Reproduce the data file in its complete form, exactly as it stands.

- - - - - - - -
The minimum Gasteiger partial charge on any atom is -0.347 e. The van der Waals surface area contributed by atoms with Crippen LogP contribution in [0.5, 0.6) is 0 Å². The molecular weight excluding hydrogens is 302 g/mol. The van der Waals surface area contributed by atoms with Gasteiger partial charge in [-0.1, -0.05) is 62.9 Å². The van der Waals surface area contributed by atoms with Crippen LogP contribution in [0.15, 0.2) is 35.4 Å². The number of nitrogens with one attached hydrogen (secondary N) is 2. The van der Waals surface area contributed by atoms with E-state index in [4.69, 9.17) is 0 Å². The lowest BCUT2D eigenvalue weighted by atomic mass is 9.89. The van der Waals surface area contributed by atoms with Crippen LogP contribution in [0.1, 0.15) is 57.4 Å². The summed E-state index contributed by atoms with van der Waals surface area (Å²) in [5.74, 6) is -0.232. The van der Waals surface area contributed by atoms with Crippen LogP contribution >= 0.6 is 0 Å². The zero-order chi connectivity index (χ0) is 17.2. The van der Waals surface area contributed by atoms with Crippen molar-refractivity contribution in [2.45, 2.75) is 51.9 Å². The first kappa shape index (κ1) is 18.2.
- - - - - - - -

The minimum Gasteiger partial charge on any atom is -0.347 e. The van der Waals surface area contributed by atoms with Crippen LogP contribution in [0.5, 0.6) is 0 Å². The molecular weight excluding hydrogens is 302 g/mol. The van der Waals surface area contributed by atoms with Gasteiger partial charge in [-0.1, -0.05) is 62.9 Å². The van der Waals surface area contributed by atoms with Crippen LogP contribution in [0.15, 0.2) is 35.4 Å². The number of nitrogens with one attached hydrogen (secondary N) is 2. The van der Waals surface area contributed by atoms with E-state index in [4.69, 9.17) is 0 Å². The lowest BCUT2D eigenvalue weighted by atomic mass is 9.89. The van der Waals surface area contributed by atoms with Crippen LogP contribution in [0.1, 0.15) is 57.4 Å². The summed E-state index contributed by atoms with van der Waals surface area (Å²) in [5.74, 6) is -0.232. The van der Waals surface area contributed by atoms with Crippen LogP contribution >= 0.6 is 0 Å². The zero-order chi connectivity index (χ0) is 17.2. The van der Waals surface area contributed by atoms with Crippen molar-refractivity contribution in [2.45, 2.75) is 51.9 Å². The first kappa shape index (κ1) is 18.2.